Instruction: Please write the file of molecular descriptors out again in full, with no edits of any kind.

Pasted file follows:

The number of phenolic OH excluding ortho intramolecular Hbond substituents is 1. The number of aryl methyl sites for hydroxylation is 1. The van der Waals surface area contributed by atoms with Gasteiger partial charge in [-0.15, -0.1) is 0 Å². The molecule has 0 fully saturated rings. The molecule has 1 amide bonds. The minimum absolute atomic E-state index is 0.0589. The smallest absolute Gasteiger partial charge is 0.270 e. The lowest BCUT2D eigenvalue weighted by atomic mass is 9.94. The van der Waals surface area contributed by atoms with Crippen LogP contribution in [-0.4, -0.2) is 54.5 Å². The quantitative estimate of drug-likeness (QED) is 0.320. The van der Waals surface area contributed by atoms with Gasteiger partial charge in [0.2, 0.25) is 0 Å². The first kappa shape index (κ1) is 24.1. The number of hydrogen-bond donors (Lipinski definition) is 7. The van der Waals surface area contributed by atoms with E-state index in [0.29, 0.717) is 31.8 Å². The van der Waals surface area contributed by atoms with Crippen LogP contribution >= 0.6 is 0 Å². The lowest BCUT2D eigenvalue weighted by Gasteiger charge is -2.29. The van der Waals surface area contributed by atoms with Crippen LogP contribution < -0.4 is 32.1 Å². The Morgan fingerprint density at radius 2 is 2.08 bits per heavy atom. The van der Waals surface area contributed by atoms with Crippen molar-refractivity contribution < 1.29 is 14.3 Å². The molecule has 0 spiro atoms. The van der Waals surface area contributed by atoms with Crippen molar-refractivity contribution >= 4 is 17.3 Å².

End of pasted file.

The number of phenolic OH excluding ortho intramolecular Hbond substituents is 1. The number of aryl methyl sites for hydroxylation is 1. The van der Waals surface area contributed by atoms with Gasteiger partial charge in [-0.15, -0.1) is 0 Å². The molecule has 0 fully saturated rings. The molecule has 1 amide bonds. The minimum absolute atomic E-state index is 0.0589. The smallest absolute Gasteiger partial charge is 0.270 e. The lowest BCUT2D eigenvalue weighted by atomic mass is 9.94. The van der Waals surface area contributed by atoms with Crippen LogP contribution in [-0.4, -0.2) is 54.5 Å². The quantitative estimate of drug-likeness (QED) is 0.320. The van der Waals surface area contributed by atoms with Gasteiger partial charge in [0.2, 0.25) is 0 Å². The first kappa shape index (κ1) is 24.1. The number of hydrogen-bond donors (Lipinski definition) is 7. The van der Waals surface area contributed by atoms with E-state index in [0.29, 0.717) is 31.8 Å². The van der Waals surface area contributed by atoms with Crippen LogP contribution >= 0.6 is 0 Å². The lowest BCUT2D eigenvalue weighted by Gasteiger charge is -2.29. The van der Waals surface area contributed by atoms with Crippen LogP contribution < -0.4 is 32.1 Å². The Morgan fingerprint density at radius 2 is 2.08 bits per heavy atom. The van der Waals surface area contributed by atoms with Crippen molar-refractivity contribution < 1.29 is 14.3 Å². The molecule has 0 spiro atoms. The van der Waals surface area contributed by atoms with Crippen molar-refractivity contribution >= 4 is 17.3 Å².